We are associate members of the LCMS sponsored International Lutheran Council and associate members of the Lutheran World Federation. To go further than that at this stage in either direction would generate unease in the church. We do have fellowship with the Lutheran Church-Canada, which has close ties with the LCMS. Personally, I'd be happy to be in fellowship with the Missouri Synod. When LCMS folk come here they are accepted.

Terry Maher said...

LCMS folk are accepted if they come there? Good -- got any good pizza joints out your way? Schuetz always talked about these pizza parties, but I don't think I'm on the A List for guests.

Pr Mark Henderson said...

Pizza? For sure - wood fired even!
With all the good stuff on 'em, and none of that orange 'cheese' you have in the States :0)

christl242 said...

The pizza does sound great, but what I remember most was the Fish and Chips sold wrapped in newspaper when we went to the beach.

Haven't tasted anything like it since we left Australia.

Good to hear the positive thoughts about the LCMS!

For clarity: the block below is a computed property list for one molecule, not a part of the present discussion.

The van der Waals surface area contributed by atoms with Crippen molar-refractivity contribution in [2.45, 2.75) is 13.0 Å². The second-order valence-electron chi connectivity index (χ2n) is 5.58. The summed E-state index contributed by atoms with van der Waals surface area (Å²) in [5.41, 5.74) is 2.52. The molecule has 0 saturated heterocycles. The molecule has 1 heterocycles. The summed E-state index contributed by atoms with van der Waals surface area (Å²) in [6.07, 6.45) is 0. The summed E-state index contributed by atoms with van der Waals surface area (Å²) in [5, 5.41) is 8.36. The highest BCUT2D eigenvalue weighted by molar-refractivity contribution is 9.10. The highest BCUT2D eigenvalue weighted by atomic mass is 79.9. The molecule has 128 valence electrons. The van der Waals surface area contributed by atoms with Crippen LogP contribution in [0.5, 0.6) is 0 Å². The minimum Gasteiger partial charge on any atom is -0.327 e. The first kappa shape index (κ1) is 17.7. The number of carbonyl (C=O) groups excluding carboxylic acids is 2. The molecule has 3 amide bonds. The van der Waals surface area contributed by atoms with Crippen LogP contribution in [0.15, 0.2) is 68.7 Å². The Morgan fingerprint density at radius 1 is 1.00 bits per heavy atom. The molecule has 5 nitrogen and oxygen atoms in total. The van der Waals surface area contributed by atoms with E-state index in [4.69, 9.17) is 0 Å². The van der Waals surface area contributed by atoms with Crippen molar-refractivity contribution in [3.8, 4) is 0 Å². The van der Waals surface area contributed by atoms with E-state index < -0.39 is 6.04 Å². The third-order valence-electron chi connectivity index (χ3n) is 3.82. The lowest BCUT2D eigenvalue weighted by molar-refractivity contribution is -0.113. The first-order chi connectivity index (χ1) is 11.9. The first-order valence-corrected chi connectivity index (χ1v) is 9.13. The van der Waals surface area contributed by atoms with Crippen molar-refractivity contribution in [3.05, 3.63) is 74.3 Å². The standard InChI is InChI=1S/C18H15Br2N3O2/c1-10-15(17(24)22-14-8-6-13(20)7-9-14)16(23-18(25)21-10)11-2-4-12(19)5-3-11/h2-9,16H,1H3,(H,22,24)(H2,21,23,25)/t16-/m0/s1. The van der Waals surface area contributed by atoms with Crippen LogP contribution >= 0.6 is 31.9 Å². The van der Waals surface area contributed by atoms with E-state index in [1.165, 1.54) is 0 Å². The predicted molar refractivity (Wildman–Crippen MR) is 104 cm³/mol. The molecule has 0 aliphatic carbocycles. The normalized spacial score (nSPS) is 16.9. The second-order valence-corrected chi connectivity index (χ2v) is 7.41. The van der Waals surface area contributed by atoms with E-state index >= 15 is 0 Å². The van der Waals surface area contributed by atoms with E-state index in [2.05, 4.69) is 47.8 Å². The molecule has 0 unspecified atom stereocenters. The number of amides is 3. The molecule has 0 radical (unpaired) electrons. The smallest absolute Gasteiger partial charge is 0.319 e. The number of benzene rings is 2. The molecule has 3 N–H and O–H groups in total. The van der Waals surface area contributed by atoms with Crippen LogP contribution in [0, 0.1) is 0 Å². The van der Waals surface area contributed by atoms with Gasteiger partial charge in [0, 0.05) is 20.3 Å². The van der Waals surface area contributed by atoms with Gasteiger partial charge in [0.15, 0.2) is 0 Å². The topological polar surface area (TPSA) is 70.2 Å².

Christine

Pr Mark Henderson said...

Christine,

Yes, you can still get delicious Fish 'n' Chips just about everywhere, even a long way from the sea, but it is mostly wrapped in butchers' paper now rather than newspaper (butchers' paper is basically newsprint paper without the print!). I understand from a friend that it is almost impossible to get real Fish 'n' Chips in the US - he had to go to Vancouver to find it!! It's part of our British heritage.

Schütz said...

Hi, Mark, Terry and Christine. Heard my name mentioned, and thought I would join the party...

Mark, do you know if there are only ever ten categories for religion on the Census?


I didn't fill out the census this year - Cathy did it online while I was lying in bed, so I didn't see this. I had the impression that there were usually far more options? Is this something new in this year's census?

It is an important issue. If you actually put up an option for people to tick, you will get a different response than if you leave it up to them to name their religion. One difficulty is that it is left to the ABS people then to decide how to categorise the various religious identities that people give. It isn't really very accurate.

Pr Mark Henderson said...

David,

From memory the list has always been select and limited to about ten. Over the years, of course, the groups listed has changed. You're right - the nature of the list will effect the data collected. One would think that the on-line form could have more options by virtue of a drop-down menu. Anyway, I'm sure there are more 'Pentecostals' than there are Lutherans.